Many think that the elements of Christ's birth are a unified story, but they are drawn from two separate accounts in the gospels of Matthew and Luke, according to nativitysets.com.
The Nativity of Matthew
Matthew, the first book of the New Testament, begins with a genealogy of Christ and moves into the nativity story, focusing on King Herod and the journey of the three kings.
Matthew writes about the three kings coming from the east, following a star that proclaimed Christ's birth. The kings visited Herod before following the star to Bethlehem.
Angered by the story of a new king, Herod ordered that all children younger than 2 living in Bethlehem be killed. Joseph was warned in a dream and fled with the family to Egypt. They eventually settled in Nazareth.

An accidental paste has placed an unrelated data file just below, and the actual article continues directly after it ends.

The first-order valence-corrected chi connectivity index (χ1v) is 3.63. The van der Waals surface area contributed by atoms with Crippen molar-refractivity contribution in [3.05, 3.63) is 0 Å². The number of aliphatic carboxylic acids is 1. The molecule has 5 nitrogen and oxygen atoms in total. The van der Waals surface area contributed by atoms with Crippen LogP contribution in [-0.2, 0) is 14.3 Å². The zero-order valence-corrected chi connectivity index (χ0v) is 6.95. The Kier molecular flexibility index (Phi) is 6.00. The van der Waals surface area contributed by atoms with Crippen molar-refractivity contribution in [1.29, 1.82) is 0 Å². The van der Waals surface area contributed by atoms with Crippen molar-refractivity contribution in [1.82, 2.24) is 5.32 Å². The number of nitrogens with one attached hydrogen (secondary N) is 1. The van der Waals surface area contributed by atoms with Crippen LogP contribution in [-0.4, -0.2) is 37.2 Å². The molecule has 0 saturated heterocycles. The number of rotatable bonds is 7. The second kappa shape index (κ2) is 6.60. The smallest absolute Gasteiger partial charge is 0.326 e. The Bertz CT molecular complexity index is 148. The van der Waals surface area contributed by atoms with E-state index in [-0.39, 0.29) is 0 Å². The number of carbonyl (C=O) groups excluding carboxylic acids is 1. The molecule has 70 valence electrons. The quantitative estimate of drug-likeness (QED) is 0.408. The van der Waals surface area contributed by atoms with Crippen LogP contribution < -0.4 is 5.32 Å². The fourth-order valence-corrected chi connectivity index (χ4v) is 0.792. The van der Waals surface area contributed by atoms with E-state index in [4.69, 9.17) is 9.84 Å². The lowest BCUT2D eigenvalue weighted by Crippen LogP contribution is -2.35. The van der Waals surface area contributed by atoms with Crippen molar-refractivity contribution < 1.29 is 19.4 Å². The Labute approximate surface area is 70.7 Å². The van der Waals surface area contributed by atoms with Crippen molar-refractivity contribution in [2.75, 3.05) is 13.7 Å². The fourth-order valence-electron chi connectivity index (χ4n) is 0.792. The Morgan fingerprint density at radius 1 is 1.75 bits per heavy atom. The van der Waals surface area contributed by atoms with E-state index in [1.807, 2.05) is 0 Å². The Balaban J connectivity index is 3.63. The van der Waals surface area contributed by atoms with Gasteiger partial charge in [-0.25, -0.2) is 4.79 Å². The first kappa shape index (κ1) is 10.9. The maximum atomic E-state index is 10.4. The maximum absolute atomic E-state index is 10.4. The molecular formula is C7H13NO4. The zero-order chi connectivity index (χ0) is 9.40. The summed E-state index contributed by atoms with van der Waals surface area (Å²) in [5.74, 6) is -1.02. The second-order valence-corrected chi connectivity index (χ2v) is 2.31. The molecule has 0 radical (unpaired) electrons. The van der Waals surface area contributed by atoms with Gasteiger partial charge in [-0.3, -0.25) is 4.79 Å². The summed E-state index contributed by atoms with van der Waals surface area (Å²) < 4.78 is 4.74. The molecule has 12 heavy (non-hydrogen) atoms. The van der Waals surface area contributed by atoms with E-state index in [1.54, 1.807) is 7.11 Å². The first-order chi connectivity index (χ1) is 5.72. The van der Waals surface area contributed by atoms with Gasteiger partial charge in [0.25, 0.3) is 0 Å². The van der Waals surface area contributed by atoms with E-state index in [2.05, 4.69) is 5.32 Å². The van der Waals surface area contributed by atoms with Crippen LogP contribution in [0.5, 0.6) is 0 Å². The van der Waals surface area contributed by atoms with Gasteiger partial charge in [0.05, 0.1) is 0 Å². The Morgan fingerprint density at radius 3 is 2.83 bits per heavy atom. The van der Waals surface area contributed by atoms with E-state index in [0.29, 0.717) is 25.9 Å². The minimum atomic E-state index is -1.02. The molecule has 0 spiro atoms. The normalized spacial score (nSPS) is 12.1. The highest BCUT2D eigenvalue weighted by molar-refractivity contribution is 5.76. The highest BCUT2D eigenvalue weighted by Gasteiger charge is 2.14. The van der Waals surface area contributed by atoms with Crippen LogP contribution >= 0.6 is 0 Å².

The Nativity of Luke
Luke, the third book of the New Testament, contains many of the elements of the traditional nativity scene. It begins in Nazareth, which the holy family leaves to go to Bethlehem because of a tax census.
Because of the number of travelers in the city, Joseph and Mary seek shelter in a stable, because they can't get a room at an inn. Christ is born in the stable and placed in a manger, which is used to hold livestock feed.
Luke's narrative also includes a field full of sheep, and an angel informing the shepherds of Christ's birth. The sky is filled with a multitude of singing angels. The shepherds hurry to the manger in Bethlehem.